Aimwell's hand is held by the kindly Dorinda. Drawing of the 1736 edition of "The beaux' stratagem"

Alternating between master and servant from town to town, Aimwell and Archer, fortune-hunters, arrive in Lichfield. Mrs Sullen complains to her sister-in-law, Dorinda, of her husband's ill treatment, often arriving drunk at four in the morning and sullen all day. To Mrs Sullen: "there’s no form of prayer in the liturgy against bad husbands." Though her dowry brought him 10,000 pounds, her husband is "a sad brute". Perhaps she can make him jealous with Count Bellair. Gibbet, seemingly an officer-of-the-law but in reality a robber, speaks to the innkeeper, Boniface, who reveals that he may have detected criminals in the house. When asked how he could guess, Boniface answers: "Why, the one is gone to church," to which Gibbet retorts: "That’s suspicious, I must confess." Archer woos Boniface's daughter, Cherry, who opines that should they marry. She says she will bring him 2,000 pounds, actually 200 pounds entrusted to her by Gibbet. At church, on seing Dorinda, Aimwell "read her thousands in her looks, she looked like Ceres in her harvest-" Mrs Sullen and Dorinda approach Archer to learn more about Aimwell, then Mrs Sullen arranges to have her husband hear when Count Bellair decides to seduce her. To Count Bellair she is "a prisoner of war". As Bellair gets bolder, Squire Sullen advances with drawn sword while his wife draws a pistol, informing her husband that all this was done for the benefit of making him jealous. Meanwhile, Archer calls on Lady Bountiful, mother to Mrs Sullen, to help Aimwell, pretending to have been taken ill near the gate of her house. Aimwell is brought in, helped by Dorinda, whose hand is pressed hard, which Lady Bountiful ascribes to "the violence of his convulsion-" Aimwell courts Dorinda to the extent that she begins to daydream: "if I marry my Lord Aimwell, there will be title, place, and precedence, the park, the play, and the drawing-room, splendour, equipage, noise, and flambeaux.— Hey, my Lady Aimwell’s servants there!— Lights, lights to the stairs!— My Lady Aimwell’s coach put forward!— Stand by, make room for her ladyship!— Are not these things moving?" to which Mrs Sullen is moved to weep. That night, Archer comes out of her closet and takes her by the hand, but she is unable to fulfill his wishes, declaring: "I am a woman without my sex." Instead, she cries out. Scrub, her servant, comes in, shouting loudly that thieves have entered the house, whereby she now clings to Archer for protection. When Gibbet enters, he is taken prisoner by Archer, who with Aimwell rescues Lady Bountiful and Dorinda from Gibbet's henchmen. Archer presses Mrs Sullen for his reward but is interrupted by the arrival of Mrs Sullen's brother, Charles. Meanwhile, Aimwell is about to carry off Dorinda, but feels constrained by her goodness to admit he is "no lord, but a poor, needy man." Not so, for Charles brings word that Aimwell's brother is dead, and he the lord of a large estate. For his part, Archer gets half his wife's fortune and a letter from Cherry stating that her father, in league with the house-thieves, has escaped, but not before she secured his money and more. For his part, Charles proposes a divorce for his sister and husband, which they agree on, with Sullen losing her fortune at the hands of Archer, who delivers his stolen papers to Bellair.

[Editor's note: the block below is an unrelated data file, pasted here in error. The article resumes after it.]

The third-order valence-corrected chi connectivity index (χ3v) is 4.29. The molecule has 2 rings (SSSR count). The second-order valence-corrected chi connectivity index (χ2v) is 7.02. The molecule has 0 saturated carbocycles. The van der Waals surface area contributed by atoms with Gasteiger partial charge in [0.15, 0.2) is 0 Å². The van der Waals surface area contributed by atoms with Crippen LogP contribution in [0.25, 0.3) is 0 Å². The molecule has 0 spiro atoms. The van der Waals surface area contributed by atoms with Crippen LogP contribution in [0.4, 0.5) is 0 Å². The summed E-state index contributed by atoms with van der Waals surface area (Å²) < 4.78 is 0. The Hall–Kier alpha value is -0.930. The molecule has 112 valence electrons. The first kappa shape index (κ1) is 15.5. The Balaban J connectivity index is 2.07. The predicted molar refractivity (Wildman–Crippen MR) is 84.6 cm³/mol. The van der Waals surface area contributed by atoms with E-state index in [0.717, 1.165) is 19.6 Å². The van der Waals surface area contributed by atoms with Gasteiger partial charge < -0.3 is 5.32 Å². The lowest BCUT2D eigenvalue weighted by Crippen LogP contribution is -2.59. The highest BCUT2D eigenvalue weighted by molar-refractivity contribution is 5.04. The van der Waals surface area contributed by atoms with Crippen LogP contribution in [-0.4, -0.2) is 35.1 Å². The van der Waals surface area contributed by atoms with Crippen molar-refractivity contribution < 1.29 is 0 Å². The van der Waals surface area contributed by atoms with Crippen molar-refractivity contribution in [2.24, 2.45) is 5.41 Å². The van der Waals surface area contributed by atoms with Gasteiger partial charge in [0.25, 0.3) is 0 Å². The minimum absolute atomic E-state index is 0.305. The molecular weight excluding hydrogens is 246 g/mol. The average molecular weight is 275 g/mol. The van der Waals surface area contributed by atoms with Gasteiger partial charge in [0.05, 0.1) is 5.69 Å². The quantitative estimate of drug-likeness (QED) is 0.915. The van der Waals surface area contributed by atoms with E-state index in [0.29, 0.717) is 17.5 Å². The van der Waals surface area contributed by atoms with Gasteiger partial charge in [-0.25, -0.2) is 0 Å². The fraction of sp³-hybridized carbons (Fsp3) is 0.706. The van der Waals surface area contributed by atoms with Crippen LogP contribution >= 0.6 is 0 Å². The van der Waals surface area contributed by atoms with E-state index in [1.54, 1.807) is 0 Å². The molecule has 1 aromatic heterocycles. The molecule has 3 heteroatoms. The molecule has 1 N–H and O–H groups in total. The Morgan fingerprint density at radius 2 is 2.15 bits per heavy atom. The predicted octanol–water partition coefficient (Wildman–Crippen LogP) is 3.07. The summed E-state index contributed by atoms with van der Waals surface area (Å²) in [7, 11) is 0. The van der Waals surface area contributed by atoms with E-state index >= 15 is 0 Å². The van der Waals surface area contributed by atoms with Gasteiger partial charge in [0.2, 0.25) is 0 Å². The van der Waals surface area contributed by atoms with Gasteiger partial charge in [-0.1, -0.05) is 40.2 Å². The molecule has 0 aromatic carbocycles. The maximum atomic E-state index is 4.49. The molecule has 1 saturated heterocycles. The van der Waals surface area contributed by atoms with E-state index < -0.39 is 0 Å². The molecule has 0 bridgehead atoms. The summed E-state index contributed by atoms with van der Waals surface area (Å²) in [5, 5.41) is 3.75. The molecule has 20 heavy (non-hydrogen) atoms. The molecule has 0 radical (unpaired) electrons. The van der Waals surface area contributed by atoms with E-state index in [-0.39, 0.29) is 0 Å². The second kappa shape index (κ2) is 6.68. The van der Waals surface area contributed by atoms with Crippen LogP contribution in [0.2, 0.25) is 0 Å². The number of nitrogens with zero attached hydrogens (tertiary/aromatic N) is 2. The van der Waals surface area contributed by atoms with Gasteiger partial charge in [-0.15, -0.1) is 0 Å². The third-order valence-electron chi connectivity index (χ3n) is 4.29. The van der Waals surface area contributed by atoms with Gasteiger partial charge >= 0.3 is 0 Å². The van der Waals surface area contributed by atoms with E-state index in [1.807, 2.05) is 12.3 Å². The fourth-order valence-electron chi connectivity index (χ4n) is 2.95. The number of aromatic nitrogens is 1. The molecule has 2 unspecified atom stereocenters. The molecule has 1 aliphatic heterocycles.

Susanna Centlivre described the difficulties encountered by a man to satisfy four guardians of the woman he wants to marry. 18th century engraving from a print

"A bold stroke for a wife"Edit

"A bold stroke for a wife". Time: 1710s. Place: London, England.

"A bold stroke for a wife" text at

https://archive.org/details/britishdramaaco03unkngoog

Fainwell must feign to be four different men to satisfy four guardians. Drawing by William Hogarth (1697-1764)
Richard Steele described the confusions arising from pre-arranged marriages. Portrait by Jonathan Richardson (1665-1745)

"The conscious lovers"Edit

"The conscious lovers". Time: 1720s. Place: London, England.

"The conscious lovers" text at http://www.archive.org/details/consciouslovers00steegoog